Doing a conference website in two days
Last week, on Wednesday, I had a meeting with some colleagues at Movio about the Scala Downunder conference. It’s a Scala conference in Auckland, New Zealand, with speakers from Typesafe and local ones, and some replay from Scala Days. I discovered that we were doing the website for the conference here at Movio, and also that it was due for the following Friday in order to send it to Typesafe for feedback…. Ah, and also I would be crafting it.
(Pssst… okay, there has been some commits on the repo after the deadline, but that’s only because the schedule totally changed, not my fault!)
Let’s get started!
So, deadline is 2 days from now, the website is only one long page with all classic stuff: presentation, speakers, schedule, location and sponsors. Really good point: both the design and the content are nearly fully done. Otherwise, it would have been impossible.
My first step was to pick my tooling. I truly hate copy/pasting anything so it was out of question to copy/paste HTML when it comes to iterable data. I needed a static HTML website generator. Since the plan was to publish it on GitHub Pages, I choose Jekyll. This way, I would have the build for free, only needing to push on the
gh-pages branch my source code (at the end, that didn’t work at all, but Jekyll is still a good choice). Bootstraping with Jekyll is super fast as long as you already have Ruby installed on your machine.
Be semantic with your content
<p> tag, if this is a section, let’s use a
<section> tag. And at the end, you can already see the 0.0.1 version of you website, fully “usable” (just a bit ugly, and tons of typos).
After that, I worked to all dynamic parts of my HTML. I really wanted to have full content before starting doing any LESS. I used the
_data folder of Jekyll that allow me to structured data in YAML files. I put all speakers and schedule in it. After that, it’s all about the Liquid templating system to render it. You have
for loops and
if blocks, you have filers to render Markdown or whatever, for such a simple website, it was more than enough.
At this point, we are something like nearly half a day in the project and we have all the content and a nice setup allowing us to be super productive. It could have been faster, but there was quite some content to write and it took me a bit more time than planned to implement all my templating. That’s cool!
Do it with style
As you can image, the next step is doing all the website design. If possible, I prefer to write all CSS classes first, staying close to the HTML semantic and then implement them rather than inventing crazy CSS selectors and then bind them to your HTML. It’s important to know what’s your browser target. Because, trust me, you want to use
flexbox but that means IE10+ (using a LESS mixins for old syntax). Lucky me, I could do that. If not, consider using a grid system.
When doing the design, never ever think “Oh, it looks already pretty good… I shouldn’t be far away from the end”. There is this Pareto principle that apply a lot to CSS in my opinion. It means that in just two hours, I had a decent design, but in the and, it costs me a full day to have the final thing. Why? Because after having done the main style, you will start testing on other browsers, on other devices, find small bugs, and spend way too much time to correct them. Also, at some point, if you can, you should review the website with the designer, and this is vital but sometime really hard. He will probably want to reach pixel perfection and nobody can blame him for that, take time and probably some refactoring, and also some hacks. At the end, you will have spent 20% of your time having a nice (but not perfect) design on Chrome, and 80% having a pixel perfect design on most modern browsers, being responsive, and having a decent fallback on old ones.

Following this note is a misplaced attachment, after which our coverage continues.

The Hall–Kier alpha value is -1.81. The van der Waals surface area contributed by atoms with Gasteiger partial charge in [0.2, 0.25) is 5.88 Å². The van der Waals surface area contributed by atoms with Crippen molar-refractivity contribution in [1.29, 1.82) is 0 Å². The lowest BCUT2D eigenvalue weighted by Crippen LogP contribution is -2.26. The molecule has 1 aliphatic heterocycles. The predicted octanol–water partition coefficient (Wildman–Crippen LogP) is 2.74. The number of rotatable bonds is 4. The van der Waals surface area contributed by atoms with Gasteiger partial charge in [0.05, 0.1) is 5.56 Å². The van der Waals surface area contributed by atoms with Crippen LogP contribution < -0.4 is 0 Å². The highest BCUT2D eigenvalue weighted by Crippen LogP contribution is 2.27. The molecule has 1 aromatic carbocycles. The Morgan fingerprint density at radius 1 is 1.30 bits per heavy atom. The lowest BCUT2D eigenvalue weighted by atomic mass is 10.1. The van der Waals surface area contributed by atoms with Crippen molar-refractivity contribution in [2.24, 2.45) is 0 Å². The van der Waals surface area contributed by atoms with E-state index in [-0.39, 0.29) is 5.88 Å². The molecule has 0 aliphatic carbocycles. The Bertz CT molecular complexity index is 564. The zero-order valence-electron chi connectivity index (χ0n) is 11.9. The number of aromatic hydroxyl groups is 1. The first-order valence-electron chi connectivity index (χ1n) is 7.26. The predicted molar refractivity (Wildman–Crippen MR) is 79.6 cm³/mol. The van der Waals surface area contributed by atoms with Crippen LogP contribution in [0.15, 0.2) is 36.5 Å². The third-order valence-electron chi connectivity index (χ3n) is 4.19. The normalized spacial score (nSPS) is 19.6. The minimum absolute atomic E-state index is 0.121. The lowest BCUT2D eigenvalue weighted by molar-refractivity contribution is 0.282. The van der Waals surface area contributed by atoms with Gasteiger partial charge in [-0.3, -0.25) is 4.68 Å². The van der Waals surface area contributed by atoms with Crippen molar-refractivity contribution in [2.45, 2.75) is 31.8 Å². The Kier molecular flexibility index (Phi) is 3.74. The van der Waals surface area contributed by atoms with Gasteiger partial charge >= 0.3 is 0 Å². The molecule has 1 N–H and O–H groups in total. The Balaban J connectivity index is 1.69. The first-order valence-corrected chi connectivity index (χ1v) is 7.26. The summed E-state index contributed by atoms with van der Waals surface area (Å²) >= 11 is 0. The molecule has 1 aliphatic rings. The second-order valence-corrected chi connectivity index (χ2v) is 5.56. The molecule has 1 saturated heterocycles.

It was a pretty simple design so it was quite straightforward. Just remember you can do magic with pseudo-elements. I use them a lot for all those forms (circles, traits, …). Flexbox is doing an awesome job to overcome old CSS limitations (Who said vertical align?) and being responsive. This way, I didn’t have do use any open-source CSS project except for my reset, using the awesome normalize.css.
I also decided to use pure SVG rather than a font for my icons. This decision was based on reading great articles from Chris Coyier, like this one, that one and finally this battle one. All worked fine.
Finish the script
I finally had the chance to use Velocity, a jQuery plugin for animations. It works just great, super fast even on mobile. You should try it. It powers both the scrolling and the modal animation. For the stick navs, I choose the Sticky plugin which is simple and great. Nothing more to add. I packaged all that stuff with Browserify, but more because I love this tool rather than because it was needed.
So, why didn’t it work to only push to
gh-pages? It did at first, but then I started to use more complex features with Jekyll 2.x and, guess what? GitHub Pages still use a 1.x Jekyll version, so it didn’t match. Also, I wanted to do post generation stuff, like usemin to minify all my assets and append then with a hash version, also updating the index HTML file. I just had to wrote a simple deploy script in order to overcome the problem.
I don’t really want to go through all the details, but you can see the final result, read the full source code, and here are a few highlights:
- integrate a nice Google maps based on Snazzy Maps design.
- Diplay and hide the modal for talk descriptions
- Package SVG icons, enjoy the result, use them in HTML and style them.
- Do crazy templating madness
Hope you liked it! Thanks for reading.